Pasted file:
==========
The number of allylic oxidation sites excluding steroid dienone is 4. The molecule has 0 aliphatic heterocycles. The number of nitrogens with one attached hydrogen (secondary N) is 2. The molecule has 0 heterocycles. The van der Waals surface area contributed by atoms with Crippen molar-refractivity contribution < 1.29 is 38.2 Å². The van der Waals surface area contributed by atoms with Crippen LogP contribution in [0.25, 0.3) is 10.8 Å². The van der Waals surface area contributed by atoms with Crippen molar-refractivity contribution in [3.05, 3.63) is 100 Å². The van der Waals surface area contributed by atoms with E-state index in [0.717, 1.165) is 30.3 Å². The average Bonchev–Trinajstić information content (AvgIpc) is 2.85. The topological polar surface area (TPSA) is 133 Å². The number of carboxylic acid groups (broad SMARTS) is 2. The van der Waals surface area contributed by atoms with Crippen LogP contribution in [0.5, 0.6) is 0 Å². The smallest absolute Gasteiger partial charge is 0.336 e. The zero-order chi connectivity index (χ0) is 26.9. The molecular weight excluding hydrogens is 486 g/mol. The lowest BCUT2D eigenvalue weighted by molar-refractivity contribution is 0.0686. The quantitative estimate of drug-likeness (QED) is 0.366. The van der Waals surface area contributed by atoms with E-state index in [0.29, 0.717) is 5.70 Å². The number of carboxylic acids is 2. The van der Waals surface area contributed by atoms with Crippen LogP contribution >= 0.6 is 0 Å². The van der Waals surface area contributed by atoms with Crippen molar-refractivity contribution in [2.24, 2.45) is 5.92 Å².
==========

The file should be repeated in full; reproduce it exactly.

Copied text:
The number of allylic oxidation sites excluding steroid dienone is 4. The molecule has 0 aliphatic heterocycles. The number of nitrogens with one attached hydrogen (secondary N) is 2. The molecule has 0 heterocycles. The van der Waals surface area contributed by atoms with Crippen molar-refractivity contribution < 1.29 is 38.2 Å². The van der Waals surface area contributed by atoms with Crippen LogP contribution in [0.25, 0.3) is 10.8 Å². The van der Waals surface area contributed by atoms with Crippen molar-refractivity contribution in [3.05, 3.63) is 100 Å². The van der Waals surface area contributed by atoms with E-state index in [0.717, 1.165) is 30.3 Å². The average Bonchev–Trinajstić information content (AvgIpc) is 2.85. The topological polar surface area (TPSA) is 133 Å². The number of carboxylic acid groups (broad SMARTS) is 2. The van der Waals surface area contributed by atoms with Crippen LogP contribution in [0.5, 0.6) is 0 Å². The smallest absolute Gasteiger partial charge is 0.336 e. The zero-order chi connectivity index (χ0) is 26.9. The molecular weight excluding hydrogens is 486 g/mol. The lowest BCUT2D eigenvalue weighted by molar-refractivity contribution is 0.0686. The quantitative estimate of drug-likeness (QED) is 0.366. The van der Waals surface area contributed by atoms with E-state index in [0.29, 0.717) is 5.70 Å². The number of carboxylic acids is 2. The van der Waals surface area contributed by atoms with Crippen LogP contribution >= 0.6 is 0 Å². The van der Waals surface area contributed by atoms with Crippen molar-refractivity contribution in [2.24, 2.45) is 5.92 Å².